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So Schools Will Send Girls Home Over a Bra Strap but a Mask Is an Unenforceable “Personal Choice”?

Cool.

A young student wears a face mask while sitting at a school desk.

The conversation around U.S. schools reopening has been maddening for so many reasons, not least of which is the insistence that starting schools back up is safe as long as there are “proper precautions” in place. That sounds fine until you realize that those precautions involve expecting everyone from kindergarteners up to teenagers to do things like socially distance, not touch each other, and keep masks on throughout the day.

The notion that that was a possibility was quickly dispelled by photos from a school in Georgia during the first day back this week:

How many masks do you see in that crowded hallway? Five? That looks like a coronavirus petri dish.

As if that sight weren’t bad enough, the explanation given by that school districts’s superintendent is even worse. After that photo went viral, Dr. Paul Ott sent a letter to parents in which he wrote, “Wearing a mask is a personal choice and there is no practical way to enforce a mandate to wear them. What we will do is continue to strongly encourage all students and staff to wear masks.”

Speaking as someone that spent many years of my life being told I couldn’t wear spaghetti strap tank tops to school, that statement is total bull.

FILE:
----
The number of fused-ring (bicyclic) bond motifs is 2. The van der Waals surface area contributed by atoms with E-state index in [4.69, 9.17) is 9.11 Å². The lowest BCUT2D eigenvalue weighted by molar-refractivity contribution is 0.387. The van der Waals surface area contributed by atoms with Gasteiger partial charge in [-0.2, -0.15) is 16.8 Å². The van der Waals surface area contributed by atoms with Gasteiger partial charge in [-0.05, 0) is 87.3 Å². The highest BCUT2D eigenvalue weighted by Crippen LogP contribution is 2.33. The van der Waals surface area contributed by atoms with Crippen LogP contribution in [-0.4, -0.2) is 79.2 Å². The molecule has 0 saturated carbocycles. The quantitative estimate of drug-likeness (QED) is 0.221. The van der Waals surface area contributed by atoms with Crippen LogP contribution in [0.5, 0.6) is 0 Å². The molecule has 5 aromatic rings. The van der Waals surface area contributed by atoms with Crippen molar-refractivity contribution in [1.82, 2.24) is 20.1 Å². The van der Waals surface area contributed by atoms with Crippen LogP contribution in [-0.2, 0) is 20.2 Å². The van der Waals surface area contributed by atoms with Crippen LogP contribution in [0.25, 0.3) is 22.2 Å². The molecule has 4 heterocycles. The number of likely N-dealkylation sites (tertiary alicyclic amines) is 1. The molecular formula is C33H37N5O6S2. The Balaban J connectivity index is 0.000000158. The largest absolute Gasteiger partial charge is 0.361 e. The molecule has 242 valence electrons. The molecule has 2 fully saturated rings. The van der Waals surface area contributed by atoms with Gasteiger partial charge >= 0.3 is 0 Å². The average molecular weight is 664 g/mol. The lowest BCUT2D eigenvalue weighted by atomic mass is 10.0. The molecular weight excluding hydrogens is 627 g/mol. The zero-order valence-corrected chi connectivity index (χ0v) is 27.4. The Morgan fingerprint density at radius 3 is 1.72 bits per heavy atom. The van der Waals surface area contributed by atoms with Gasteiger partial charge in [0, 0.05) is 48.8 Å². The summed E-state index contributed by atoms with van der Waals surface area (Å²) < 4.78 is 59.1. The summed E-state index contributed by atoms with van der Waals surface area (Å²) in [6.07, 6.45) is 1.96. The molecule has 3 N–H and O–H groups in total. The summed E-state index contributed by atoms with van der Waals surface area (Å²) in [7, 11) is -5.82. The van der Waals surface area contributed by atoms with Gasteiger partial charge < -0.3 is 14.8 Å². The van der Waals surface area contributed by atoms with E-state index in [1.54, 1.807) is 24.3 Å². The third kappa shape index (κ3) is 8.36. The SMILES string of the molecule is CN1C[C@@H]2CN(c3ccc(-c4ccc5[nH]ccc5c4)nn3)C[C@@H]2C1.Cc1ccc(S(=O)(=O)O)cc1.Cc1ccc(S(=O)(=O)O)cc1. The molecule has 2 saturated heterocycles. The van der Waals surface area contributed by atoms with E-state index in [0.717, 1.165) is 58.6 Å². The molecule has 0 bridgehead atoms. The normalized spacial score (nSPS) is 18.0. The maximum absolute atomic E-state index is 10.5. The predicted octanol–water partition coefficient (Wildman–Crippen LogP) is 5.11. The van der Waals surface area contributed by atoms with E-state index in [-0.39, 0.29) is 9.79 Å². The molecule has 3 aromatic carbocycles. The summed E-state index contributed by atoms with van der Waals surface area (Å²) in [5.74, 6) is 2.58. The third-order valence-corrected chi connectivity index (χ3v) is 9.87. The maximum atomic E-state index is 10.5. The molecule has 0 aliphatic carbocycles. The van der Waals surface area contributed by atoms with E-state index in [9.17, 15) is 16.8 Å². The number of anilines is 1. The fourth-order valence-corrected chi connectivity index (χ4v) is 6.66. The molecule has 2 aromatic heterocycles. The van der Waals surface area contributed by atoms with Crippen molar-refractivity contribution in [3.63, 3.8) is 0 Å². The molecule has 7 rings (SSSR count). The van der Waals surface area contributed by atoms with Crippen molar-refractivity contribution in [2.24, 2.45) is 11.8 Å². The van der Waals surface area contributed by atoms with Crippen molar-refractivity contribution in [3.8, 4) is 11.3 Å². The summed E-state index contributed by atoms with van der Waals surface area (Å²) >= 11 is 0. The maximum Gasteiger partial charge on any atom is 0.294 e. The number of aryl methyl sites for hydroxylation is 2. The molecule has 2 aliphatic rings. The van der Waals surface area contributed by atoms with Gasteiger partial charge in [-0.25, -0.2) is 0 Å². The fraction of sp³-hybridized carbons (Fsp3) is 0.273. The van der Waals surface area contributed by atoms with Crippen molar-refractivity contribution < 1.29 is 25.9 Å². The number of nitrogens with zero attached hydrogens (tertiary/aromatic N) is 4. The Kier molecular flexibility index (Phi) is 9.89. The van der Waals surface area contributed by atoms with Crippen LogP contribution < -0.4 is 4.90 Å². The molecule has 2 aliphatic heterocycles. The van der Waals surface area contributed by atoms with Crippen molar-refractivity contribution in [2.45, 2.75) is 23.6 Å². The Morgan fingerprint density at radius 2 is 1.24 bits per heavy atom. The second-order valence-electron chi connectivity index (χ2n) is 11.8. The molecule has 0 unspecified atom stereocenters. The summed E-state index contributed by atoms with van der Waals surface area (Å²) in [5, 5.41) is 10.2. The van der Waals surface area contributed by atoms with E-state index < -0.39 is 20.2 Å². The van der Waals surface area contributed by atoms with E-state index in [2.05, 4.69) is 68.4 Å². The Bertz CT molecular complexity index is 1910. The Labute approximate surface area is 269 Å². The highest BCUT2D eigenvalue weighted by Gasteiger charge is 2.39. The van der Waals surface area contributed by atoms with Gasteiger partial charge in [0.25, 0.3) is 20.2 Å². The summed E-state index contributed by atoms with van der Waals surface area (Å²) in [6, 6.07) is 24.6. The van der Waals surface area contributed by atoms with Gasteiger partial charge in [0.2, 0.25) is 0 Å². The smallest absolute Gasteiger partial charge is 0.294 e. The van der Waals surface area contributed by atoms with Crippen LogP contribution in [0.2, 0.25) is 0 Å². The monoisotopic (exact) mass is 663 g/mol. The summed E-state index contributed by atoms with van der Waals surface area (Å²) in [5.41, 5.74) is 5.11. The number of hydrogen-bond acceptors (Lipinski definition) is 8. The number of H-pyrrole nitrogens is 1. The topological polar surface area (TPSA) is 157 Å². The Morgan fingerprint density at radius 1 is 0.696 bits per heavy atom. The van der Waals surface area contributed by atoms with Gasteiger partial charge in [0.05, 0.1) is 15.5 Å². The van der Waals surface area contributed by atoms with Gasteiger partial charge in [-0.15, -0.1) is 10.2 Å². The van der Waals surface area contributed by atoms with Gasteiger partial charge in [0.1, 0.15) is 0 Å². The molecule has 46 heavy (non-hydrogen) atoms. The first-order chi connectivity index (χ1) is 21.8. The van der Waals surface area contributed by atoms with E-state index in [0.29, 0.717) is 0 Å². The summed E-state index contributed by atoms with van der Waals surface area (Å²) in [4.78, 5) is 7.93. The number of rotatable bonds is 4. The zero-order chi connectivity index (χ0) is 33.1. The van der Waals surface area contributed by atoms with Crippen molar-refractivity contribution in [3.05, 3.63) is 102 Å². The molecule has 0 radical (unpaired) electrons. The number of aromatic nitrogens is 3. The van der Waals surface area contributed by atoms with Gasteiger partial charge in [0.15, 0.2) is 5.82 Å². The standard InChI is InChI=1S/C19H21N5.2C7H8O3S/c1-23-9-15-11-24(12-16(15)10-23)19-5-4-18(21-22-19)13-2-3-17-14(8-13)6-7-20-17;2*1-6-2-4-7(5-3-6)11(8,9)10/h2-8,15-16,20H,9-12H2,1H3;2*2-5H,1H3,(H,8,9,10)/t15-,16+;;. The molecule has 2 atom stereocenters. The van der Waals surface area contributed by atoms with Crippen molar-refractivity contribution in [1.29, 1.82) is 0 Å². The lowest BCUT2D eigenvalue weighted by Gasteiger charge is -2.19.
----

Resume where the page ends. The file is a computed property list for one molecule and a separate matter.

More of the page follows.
Schools have never had any trouble policing girls’ bodies. Our bodies are called a “distraction,” impeding on male students’ right to an education. How is requiring a nose and mouth to be covered any different, logistically speaking, than requiring thighs or cleavage or shoulders to be covered? Isn’t a major public health risk also a distraction and an impediment to young people’s education?

In yet another example of schools doling out extreme punishments to young women and girls, Hannah Watters, the 10th-grade student who took that photo, was suspended for doing so. The suspension has since been rescinded (with no explanation given) but it’s ridiculous that it was issued in the first place.

Watters told CNN her reasoning for taking the photo, explaining, “I was concerned for the safety of everyone in that building and everyone in the county because precautions that the CDC and guidelines that the CDC has been telling us for months now, weren’t being followed.”

(image: Andressa Anholete/Getty Images)

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Vivian Kane (she/her) has a lot of opinions about a lot of things. Born in San Francisco and radicalized in Los Angeles, she now lives in Kansas City, Missouri with her husband Brock Wilbur and too many cats.